The secret to asking for help at work
Make sure you actually need help
Take a break, or sleep on it and come back to it tomorrow if you have time. Often, stress can make problems seem insurmountable. You probably know the answer or can work it out if you relax and think about it.
Sometimes, the simple and obvious solutions are there, you just need to try them. There’s nothing worse than asking for help from your boss for them to ask “Why haven’t you just tried this obvious solution?” Make a list of potential solutions, no matter how obvious and even if you don’t think they’ll work, and give them a go.
Ask questions early
As soon as you realise you need help, start acting on it.
Straight away try fixing it yourself, write down the potential solutions and have a go. However, problems tend to get worse (either in reality or just in your mind!) the longer you leave them, and you will have less time to fix it if you’re working to a deadline. Managers prioritise efficiency so don’t put off asking for help for too long as they’ll wonder why you waited so long to find a solution.
Ask politely and quietly
Pick someone to ask for help and do so quietly. Announcing to the entire room that you need help will not paint you in a positive light, and may come across as complaining and not being good at your job.
It sounds simple but when asking your chosen person, consider their work commitments. Maybe start by asking for 10 minutes of their time, at a time that works for them, and go from there.
Be clear, concise and confident
Remember, asking for help is not admitting weakness or failure, and doing a task badly because you didn’t ask for help when you needed it is often a worse outcome. You are not expected to know everything straight away, in fact, asking for help often shows that you can be relied upon to do a job correctly and better than someone who pushes on without knowing what they’re doing.
Now you’re sure it’s okay to ask, make sure you are confident when asking. If you’re comfortable, it comes across as less of a big deal, not the huge problem you might see it as! Spend a short time prepping what exactly you need help with, in the clearest way you can. If you’re too vague, your colleague might think you are trying to offload your work onto them, which is not productive for either of you.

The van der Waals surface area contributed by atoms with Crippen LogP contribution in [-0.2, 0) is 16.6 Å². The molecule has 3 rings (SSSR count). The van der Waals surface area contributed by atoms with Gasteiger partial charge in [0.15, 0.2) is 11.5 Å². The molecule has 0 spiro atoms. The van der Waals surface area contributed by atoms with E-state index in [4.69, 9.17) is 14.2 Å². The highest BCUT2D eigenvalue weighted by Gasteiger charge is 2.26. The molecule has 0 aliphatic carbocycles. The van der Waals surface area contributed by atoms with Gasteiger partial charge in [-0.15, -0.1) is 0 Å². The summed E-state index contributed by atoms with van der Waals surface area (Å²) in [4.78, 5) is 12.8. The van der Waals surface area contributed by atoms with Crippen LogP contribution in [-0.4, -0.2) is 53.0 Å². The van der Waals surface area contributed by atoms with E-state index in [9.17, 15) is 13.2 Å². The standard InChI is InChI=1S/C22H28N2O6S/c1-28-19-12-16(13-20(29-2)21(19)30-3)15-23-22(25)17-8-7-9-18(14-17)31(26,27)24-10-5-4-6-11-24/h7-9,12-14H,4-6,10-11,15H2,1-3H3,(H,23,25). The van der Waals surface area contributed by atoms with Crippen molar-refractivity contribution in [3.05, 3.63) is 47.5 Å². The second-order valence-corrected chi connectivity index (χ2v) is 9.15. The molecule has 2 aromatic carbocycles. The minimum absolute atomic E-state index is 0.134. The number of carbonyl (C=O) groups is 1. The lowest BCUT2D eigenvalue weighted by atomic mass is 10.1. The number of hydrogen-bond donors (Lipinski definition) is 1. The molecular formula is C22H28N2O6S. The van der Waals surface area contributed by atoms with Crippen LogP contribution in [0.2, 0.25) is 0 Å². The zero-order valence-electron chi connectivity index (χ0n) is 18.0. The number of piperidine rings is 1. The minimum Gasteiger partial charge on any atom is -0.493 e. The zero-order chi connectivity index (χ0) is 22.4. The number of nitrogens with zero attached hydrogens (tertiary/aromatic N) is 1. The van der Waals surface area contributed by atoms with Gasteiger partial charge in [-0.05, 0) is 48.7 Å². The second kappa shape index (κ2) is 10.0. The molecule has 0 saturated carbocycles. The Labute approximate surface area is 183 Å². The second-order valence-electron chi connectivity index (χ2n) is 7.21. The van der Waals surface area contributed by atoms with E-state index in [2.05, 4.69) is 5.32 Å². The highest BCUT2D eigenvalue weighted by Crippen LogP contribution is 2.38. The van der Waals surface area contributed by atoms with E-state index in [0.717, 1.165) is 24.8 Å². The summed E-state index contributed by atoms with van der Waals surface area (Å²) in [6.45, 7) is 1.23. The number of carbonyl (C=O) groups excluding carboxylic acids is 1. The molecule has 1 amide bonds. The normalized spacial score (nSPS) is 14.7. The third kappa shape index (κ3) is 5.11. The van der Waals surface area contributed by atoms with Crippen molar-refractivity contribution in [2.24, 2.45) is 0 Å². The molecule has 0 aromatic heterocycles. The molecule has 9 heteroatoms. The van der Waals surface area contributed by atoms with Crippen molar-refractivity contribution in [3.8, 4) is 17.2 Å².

Find some potential solutions first, even if you don’t have a clue where to start. At least showing willing and putting some thought into it.
If someone else asks you for help, if you can, you should. It’s like office karma, if you help others when they need it, they will help you when you need it. It also promotes a healthy work environment, where asking for help is okay. Having a good reputation for helping others has the added benefit that when you ask a question, it tends to be perceived much more positively.
Say thank you
Sounds simple, but remember to thank whoever you ask for help, even if their help wasn’t useful! People like to feel appreciated, and you are then leaving the door open for the next time you need advice!
For the future, try to minimise how often you need to ask for help by asking as many questions as you need and making sure you’re clear on the task initially. It’s much easier to ask questions earlier than later! It’s also worth bookmarking some useful resources online if you tend to have issues with a particular topic.
Hopefully these pointers will help you be more comfortable with asking for help or advice at work – remember that everyone makes mistakes, and everyone needs help sometimes. You’re not alone.
If you want more advice like this, why not visit the skills workshops and inspiring seminars at the Northern Business Expo in March at Manchester Central? It’s on 17th & 18th and is totally free to attend. Get your free ticket today!